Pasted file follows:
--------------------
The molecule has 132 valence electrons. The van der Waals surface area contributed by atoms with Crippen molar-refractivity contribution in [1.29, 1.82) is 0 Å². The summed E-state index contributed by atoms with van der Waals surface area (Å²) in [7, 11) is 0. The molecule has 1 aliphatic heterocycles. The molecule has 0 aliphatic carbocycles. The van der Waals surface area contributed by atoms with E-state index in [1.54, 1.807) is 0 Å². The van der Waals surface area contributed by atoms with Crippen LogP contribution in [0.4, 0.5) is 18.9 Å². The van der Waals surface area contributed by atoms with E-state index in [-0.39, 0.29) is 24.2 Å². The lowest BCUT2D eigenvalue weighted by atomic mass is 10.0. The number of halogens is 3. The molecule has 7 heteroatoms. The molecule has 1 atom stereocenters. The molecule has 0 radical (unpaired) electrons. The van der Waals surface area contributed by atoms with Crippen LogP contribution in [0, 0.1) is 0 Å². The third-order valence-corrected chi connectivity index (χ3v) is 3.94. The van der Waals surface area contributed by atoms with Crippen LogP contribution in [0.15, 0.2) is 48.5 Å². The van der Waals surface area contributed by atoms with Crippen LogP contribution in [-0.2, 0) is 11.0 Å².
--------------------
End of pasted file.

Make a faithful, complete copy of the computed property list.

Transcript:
The molecule has 132 valence electrons. The van der Waals surface area contributed by atoms with Crippen molar-refractivity contribution in [1.29, 1.82) is 0 Å². The summed E-state index contributed by atoms with van der Waals surface area (Å²) in [7, 11) is 0. The molecule has 1 aliphatic heterocycles. The molecule has 0 aliphatic carbocycles. The van der Waals surface area contributed by atoms with E-state index in [1.54, 1.807) is 0 Å². The van der Waals surface area contributed by atoms with Crippen LogP contribution in [0.4, 0.5) is 18.9 Å². The van der Waals surface area contributed by atoms with E-state index in [-0.39, 0.29) is 24.2 Å². The lowest BCUT2D eigenvalue weighted by atomic mass is 10.0. The number of halogens is 3. The molecule has 7 heteroatoms. The molecule has 1 atom stereocenters. The molecule has 0 radical (unpaired) electrons. The van der Waals surface area contributed by atoms with Crippen LogP contribution in [0, 0.1) is 0 Å². The third-order valence-corrected chi connectivity index (χ3v) is 3.94. The van der Waals surface area contributed by atoms with Crippen LogP contribution in [0.15, 0.2) is 48.5 Å². The van der Waals surface area contributed by atoms with Crippen LogP contribution in [-0.2, 0) is 11.0 Å².